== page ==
"No, Daddy! I don't want to take any more G and let those perverts
have another go at me!"
There was a time in my life when I abhored drugs. They were
the scourge of my junior high school scene. There's few things more
pathetic than a teenage cokehead, alcoholic or perpetual classroom
stoner. The first two tended to flame out after a year or so and
disappear into treatment centers, emerging 45 or 60 days later
uncertain of their ability to survive without their former crutch.
Many of the stoners I knew continued their disaffected lives into
dead-end jobs that fed a greater need for harder escape mechanisms.
Then came college. Nearly everyone I knew was drinking hard
on the weekends and getting stoned three or four nights per week.
Acid and mushrooms were popular after freshman year, with Ecstasy
making its impression on coke-heavy Miami only during my senior year.
The majority of my druggie friends were relatively stable, high-GPA
types who went on to rewarding careers and joyful adventures. This
prepared me pretty well for Northern California, where the story's
much the same.
But for every hundred or so harmless recreational users,
there's always one or two major aberrations. The other night, my
girlfriend and I settled down to watch an HBO show called "Small
Town Ecstasy," which documented the free-fall of a formerly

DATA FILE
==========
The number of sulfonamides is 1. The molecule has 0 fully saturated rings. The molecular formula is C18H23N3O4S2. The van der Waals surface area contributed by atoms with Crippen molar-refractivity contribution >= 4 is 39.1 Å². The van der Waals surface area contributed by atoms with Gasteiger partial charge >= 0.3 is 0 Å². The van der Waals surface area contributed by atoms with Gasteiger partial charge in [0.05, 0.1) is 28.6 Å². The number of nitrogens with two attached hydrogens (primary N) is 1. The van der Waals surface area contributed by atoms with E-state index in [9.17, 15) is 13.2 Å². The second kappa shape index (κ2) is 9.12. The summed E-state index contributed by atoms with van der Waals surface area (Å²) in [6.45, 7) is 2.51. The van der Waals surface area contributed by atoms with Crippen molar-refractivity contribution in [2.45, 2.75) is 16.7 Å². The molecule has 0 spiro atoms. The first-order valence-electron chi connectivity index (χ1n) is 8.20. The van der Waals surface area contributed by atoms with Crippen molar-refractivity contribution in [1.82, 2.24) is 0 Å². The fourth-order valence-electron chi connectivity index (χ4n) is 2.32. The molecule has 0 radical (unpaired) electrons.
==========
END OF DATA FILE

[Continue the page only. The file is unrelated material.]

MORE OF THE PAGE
straight-edge father of four into the glowstick and pacifier world of
rave culture. I'd read several reviews of the show last week, in
which the hip dad was universally depicted as either dangerously
adolescent or clearly in the throes of a mid-life a crisis.
Mainstream press rarely has anything good to say about the lifestyles
of the high and petting, so I took their critiques with a jar of salt.
Sadly, they were right on target.
Stupid druggies always perturb of me. They're fairly easy to
spot. They ignore things like real-life responsibilities and
deadlines, frequently fail basic drug logic tests even when sober, and
can't grasp the idea that drugs sometimes add a great accent to life
but rarely banish the demons from troubled souls. All of those
qualities were embodied in the fatherly subject of this HBO
examination, who not only turned his 13 and 15 year-old kids on to E
at a house party hosted by his 18-year-old son, but who also refused
to leave the drug life after concerted pleas by all four of his kids
that he not risk visitation rights with them due to his E obsession.